You can have information, without meaning. The Chinese Room argument considered by Searle and others aims to illustrate and grapple with this.
Certainly you can have intelligence without self-awareness. You might look at how chess for humans was considered a source of transferable skills, utilised for military education from India where the game was created, to Vikings (see 12thC Lewis chessman, & the game tafl). Alpha Go can't do that. Algorythms can be repurposed like the mine-searching one used by Rhumba. Alpha Go can be too in principle, though I can't find any examples. It seems more a proof of principle.
The bigger picture, is about the problems of model evaluation where machine learning is involved - https://en.m.wikipedia.org/wiki/Machine_learning#Model_assessments And more widely, about whether supervised learning can ever form distinct intelligence, or only reflect the supervisors'. Human minds seem to seek simplifying insights from complex data, and to pursue simplification and unification of premises. Machine learning can only pursue a kind of 'metis', a heuristic process of data mining. So far.
There is something of a schism, between those who hold minds to have some capacity to move at least by degree between unfreedom and more-free (we all have physics and biology, culture language etc limiting freedom in some ways, though also enabling it.. ), and those including most AI researchers who tend to see minds as essentially deterministic, and fundamentally interchangeable and intergoperable (universal Turing Machines and the Turing Comleteness of languages), and so seeing free will as an illusion. Steven Pinker sees the 'magic' difference as coming from quantum processes in the brain. Dennett sees free-will and qualia as resulting from evolutionary usefulness (compatibalism). Bostrom see the whole universe as a mind-process with inherent subjectivity (this is embedded in the simulation argument).
There is a kind of middle way, admittedly rather tentative in the rigour with which it's been established, in Hofstadter's Strange Loops model (as discussed on here
Has Hofstadter's concept of strange loop been given a more formal treatment (by him or anyone else) than "GEB" and "I am a strange loop"?). Strange Loops are hierarchical recursive structures with any looping around in the hierarchy, back on itself, creating a tangled hierarchy. As a model for how consciousness works this can address a number of difficulties. Consciousness can be viewed as building gradually with complexity of self-reference, as we in fact find. It can be understood as both an internal subjective experience -symbolising oneself in internal discourse with implications for identity and decisions- but also having external aspects as we in fact find, illustrated by the Private Language argument. Strange Loops seem to offer a way to describe degree of free will, through examining the degrees of feedback which inhibit 'unconscious', material or non-Strange Looping causes.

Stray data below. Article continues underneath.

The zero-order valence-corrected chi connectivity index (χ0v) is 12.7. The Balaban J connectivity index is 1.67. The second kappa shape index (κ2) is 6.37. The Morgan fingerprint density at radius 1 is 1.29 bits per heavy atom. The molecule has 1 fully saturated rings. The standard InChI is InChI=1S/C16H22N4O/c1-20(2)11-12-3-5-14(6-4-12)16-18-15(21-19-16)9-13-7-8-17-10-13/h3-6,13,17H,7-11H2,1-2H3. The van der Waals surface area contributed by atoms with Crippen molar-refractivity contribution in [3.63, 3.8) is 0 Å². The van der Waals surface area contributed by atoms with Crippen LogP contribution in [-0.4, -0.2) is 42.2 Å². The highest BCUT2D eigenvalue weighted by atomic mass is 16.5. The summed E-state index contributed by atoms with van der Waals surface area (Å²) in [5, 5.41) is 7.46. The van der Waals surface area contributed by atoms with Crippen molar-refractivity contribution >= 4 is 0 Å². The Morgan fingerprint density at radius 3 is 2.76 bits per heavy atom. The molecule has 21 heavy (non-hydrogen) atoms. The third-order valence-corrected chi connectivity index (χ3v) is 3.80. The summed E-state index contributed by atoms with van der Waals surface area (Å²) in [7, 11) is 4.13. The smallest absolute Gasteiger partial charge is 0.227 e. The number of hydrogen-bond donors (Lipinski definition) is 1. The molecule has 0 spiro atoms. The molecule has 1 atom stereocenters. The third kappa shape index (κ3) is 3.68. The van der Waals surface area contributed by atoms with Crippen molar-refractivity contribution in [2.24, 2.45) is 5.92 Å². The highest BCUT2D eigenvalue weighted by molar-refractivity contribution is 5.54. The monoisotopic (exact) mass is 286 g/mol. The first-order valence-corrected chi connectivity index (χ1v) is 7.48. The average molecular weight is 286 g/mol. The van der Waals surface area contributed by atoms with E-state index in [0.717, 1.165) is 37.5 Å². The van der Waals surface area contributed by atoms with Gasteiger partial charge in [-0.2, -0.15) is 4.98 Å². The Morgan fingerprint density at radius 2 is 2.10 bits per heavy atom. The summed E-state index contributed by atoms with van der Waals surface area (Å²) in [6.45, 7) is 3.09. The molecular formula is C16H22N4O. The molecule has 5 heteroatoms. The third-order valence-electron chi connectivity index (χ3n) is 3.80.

Buddhist ideas are about understanding 'unshakeable liberation' from causes and conditions, the maximizing version of 'awakeness', and reordering behaviour through a recursive practice (the eightfold way) which has a, I think paradigm-changing rather than transcendental aim. This is pictured as 'crossing the stream' and then leaving the boat, or ascending a ladder and then letting go of the ladder, and in Japan as using vines to unravel vined(intertwining with the teaching symbolised by long-lived wisteria, found at all temples, and bad habits symbolised by kudzu vines, an invasive weed). Also in Nagurjuna's discourse in which even emptiness is found to be empty of inherent nature https://www.google.co.uk/amp/s/absoluteirony.wordpress.com/2014/09/17/nagarjuna-nietzsche-rorty-and-their-strange-looping-trick/amp/ In this way Buddhism can be seen as a practice to maximise 'freeness', not of an ego self but as a how to occupy the stage our self-history has set, not what but how to be moment by moment, through self-reflective 'recursive' practices like meditation and directed contemplations, eightfold way, and four noble truths (interpreted like Stephen Batchelor as directives for the mind rather than ontology). This suggests free 'will' is possible not only by degree but radically, as a different paradigm.